Since the Big Bang, the universe appears to have been expanding continuously. Sir Edwin Hubble taught us this in the 1920s. For a while scientists theorized that eventually we would run out of oomph - and the pull of gravity would cause the universe to collapse in on itself, the result being the Big Crunch.
That idea has now gone down the toilet. Boyle's galaxy survey suggested that not only is there insufficient gravity to cause a Big Crunch, but that 4 billion years ago, around the time when planet Earth was in its embryonic stages of development, the expansion of the universe actually started accelerating.
What caused our expansion to step up a gear? Paul Davies, author of How to Build a Time Machine, says the explanation could lie in anti-gravity. This is dark energy, locked in a never-ending war with the force of gravity, pushing the galaxies further apart.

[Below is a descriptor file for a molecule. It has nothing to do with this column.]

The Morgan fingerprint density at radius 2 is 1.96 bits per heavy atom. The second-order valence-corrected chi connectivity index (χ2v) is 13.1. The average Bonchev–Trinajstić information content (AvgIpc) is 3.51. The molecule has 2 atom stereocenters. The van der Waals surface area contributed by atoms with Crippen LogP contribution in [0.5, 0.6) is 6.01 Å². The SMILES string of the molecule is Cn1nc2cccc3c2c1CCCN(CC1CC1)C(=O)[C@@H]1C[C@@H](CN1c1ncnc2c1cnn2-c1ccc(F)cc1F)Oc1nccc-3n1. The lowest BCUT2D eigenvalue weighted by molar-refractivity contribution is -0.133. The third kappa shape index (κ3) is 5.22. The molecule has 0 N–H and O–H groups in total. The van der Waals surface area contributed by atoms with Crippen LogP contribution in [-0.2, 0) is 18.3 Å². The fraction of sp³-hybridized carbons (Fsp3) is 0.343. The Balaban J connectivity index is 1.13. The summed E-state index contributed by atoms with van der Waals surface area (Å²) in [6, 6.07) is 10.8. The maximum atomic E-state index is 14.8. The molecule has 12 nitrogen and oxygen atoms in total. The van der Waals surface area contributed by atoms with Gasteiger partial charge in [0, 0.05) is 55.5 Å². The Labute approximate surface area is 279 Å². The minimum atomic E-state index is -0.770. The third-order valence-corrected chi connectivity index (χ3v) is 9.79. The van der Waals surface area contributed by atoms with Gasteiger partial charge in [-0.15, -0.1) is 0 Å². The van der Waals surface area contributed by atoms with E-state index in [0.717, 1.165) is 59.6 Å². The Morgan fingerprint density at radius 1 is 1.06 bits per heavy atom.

So while the center of each galaxy is thought to contain a large black hole with immense gravitational forces pulling all the stars in around it, the space between each galaxy is much different. It is filled with dark energy, pushing the universe apart. And in trillions of years time, Davies says, the universe will be a very lonely place to be.
Now that we know the universe is infinite, and expanding at a rate we could never catch up with, we will probably never know what's at the edge of the universe.
What we can say, theoretically, is that the Big Bang happened once, and so it could happen again. Not necessarily here in our universe but in other universes beyond our own, each with their own space and time. And where does that leave you?
Why, the multiverse of course...
The fact that there could exist an infinite number of other universes means that, ultimately, every possible outcome of every possible beginning could be played out. And so there could be an infinite number of you and me residing within them.